Personal Shopper (2017) Review

Director: Oliver Assayas

Starring: Kristen Stewart, Lars Eidnger, Sigrid Bouaziz, Anders Danielsen Lie

Rating: R

Plot:

Maureen Cartwright (Kristen Stewart) is a personal shopper and assistant to a French celebrity, Kyra (Nora von Waldstatten). Even with a hatred for her job, she refuses to quit and leave Paris because she wants to get in contact with her twenty-seven-year-old twin brother who has died from heart complications. During her journey, she may not like what she finds out about herself and her brother.

What The Film Did Well:

What Personal shopper does best is it comes off as very believable. This movie carries a lot of emotion through how the characters are developed and the decisions that certain characters make throughout the movie. Each character has different emotions and issues that are shown throughout the movie and these emotions make the audience more invested in the plot of the movie and what will eventually happen to the individuals.

Personal shopper does something great where it has subtleness and quietness to it that provides a great effect on the audience. There’s not a resounding score that grips the audience, but rather the audience is invested because the quiet nature of the movie has the viewers waiting for the next plot point to arise. Most movies, especially dramas, thrillers and horror films tend to come off as over blaring and loud to try and get the audience emotionally invested and add substance to the movie, but Personal Shopper does not do that. It was a unique take and something that I think more thriller films should try in the future because the method works and if used correctly can help make great movies.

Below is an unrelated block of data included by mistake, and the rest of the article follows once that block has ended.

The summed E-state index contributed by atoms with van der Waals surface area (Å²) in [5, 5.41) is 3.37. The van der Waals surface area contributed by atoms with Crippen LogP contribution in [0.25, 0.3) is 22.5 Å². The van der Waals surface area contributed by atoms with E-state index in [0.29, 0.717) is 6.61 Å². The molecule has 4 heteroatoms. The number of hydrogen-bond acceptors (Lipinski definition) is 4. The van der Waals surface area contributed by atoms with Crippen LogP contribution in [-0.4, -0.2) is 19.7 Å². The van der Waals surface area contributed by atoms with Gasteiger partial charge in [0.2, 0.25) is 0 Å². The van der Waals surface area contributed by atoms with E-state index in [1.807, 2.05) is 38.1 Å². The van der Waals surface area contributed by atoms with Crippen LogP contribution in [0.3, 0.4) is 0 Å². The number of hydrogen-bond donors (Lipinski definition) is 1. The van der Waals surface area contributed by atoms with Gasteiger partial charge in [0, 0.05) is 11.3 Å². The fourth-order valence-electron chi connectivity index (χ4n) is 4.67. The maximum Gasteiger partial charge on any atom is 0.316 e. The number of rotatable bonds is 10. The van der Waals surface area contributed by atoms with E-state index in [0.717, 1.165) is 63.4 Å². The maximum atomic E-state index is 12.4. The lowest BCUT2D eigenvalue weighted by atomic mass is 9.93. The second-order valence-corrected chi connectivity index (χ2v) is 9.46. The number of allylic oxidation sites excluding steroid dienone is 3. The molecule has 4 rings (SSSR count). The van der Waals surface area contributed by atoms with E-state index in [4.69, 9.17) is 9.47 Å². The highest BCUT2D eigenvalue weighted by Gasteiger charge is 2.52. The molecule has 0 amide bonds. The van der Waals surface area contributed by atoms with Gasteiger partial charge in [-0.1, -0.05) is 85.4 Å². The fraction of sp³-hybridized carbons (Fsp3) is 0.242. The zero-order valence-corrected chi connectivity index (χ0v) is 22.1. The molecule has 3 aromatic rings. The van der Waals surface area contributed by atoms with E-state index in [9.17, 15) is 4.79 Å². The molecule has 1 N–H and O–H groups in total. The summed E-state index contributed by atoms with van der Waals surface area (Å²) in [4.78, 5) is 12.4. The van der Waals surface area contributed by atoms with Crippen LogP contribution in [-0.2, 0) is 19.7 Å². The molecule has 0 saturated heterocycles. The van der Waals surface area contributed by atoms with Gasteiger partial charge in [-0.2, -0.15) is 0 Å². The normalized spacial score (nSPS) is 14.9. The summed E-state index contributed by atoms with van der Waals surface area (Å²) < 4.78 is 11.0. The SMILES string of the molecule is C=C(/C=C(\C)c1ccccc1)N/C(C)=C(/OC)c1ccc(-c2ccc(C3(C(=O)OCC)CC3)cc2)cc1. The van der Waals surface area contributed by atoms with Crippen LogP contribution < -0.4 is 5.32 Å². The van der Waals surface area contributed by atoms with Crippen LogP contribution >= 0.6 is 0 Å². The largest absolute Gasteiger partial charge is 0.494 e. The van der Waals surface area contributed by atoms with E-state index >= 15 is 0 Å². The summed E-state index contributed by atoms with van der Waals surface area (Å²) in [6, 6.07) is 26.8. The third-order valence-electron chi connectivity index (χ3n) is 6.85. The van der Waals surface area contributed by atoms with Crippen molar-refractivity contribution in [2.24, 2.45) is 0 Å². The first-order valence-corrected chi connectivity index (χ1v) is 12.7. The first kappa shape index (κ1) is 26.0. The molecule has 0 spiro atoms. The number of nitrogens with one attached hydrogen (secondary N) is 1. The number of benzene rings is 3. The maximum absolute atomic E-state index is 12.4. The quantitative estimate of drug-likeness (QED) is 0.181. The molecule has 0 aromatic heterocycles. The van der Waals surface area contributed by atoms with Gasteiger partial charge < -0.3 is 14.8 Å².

Image via IFC Films

The performance Kristen Stewart was great as Maureen Cartwright. Stewart is best known for her Twilight days and because of this, she doesn’t always get the credit as an actress that I believe she deserves. Now, I get the criticisms of Stewart as she does lack some emotion in her roles and can be boring or bland, but that’s just her style of acting and for some roles it works. Her role in a small film, like Personal Shopper is where I think she is at her best. Her role on this movie was meant for a more quiet character who has been hurt before and Stewart puts forth the emotion and personality needed for the character of Maureen.

 

What The Film Didn’t Do Well:

There are a few points in this movie where it does begin to get bland or boring and the pacing suffers because of this. It only runs at about one hundred minutes, but for a psychological thriller it drags and is dull from time to time. To me, psychological thrillers should be up tempo and feel more like a race rather than a casual walk. I know that’s a stupid metaphor for a movie, but it’s what it felt like at times.

There are very few special effects in this movie, but when they are used they seem unnecessary and not carefully looked at or produced. I get it, it is a low budget movie made for the film festival audience, but the way they used a ghost effect in this movie just seemed lazy and almost unprofessional. I personally didn’t even think they needed any special effects and could have easily gotten away with all practical effects and props. It didn’t ruin the movie for me, but I just didn’t understand why they needed any sort of special effect in the movie as the simple psychological thriller part did enough for me.

Image via IFC Films

Final Thoughts

This was a really interesting movie to both watch and write a review on. It is the lowest budget movie I have seen and wrote about this year ($1 million) and although you can tell it had a smaller budget, it didn’t diminish the quality of the movie by any means. Personal Shopper gets a 7.0/10. It has very few flaws and was one of the better movies at Cannes in 2016.

Personal Shopper

Image via IFC Films

What do you think? Did you see Personal Shopper? Is, so comment your thoughts below! What other movies do you want to see a review of? Remember to subscribe to get updates on new posts!

 

 

 

 

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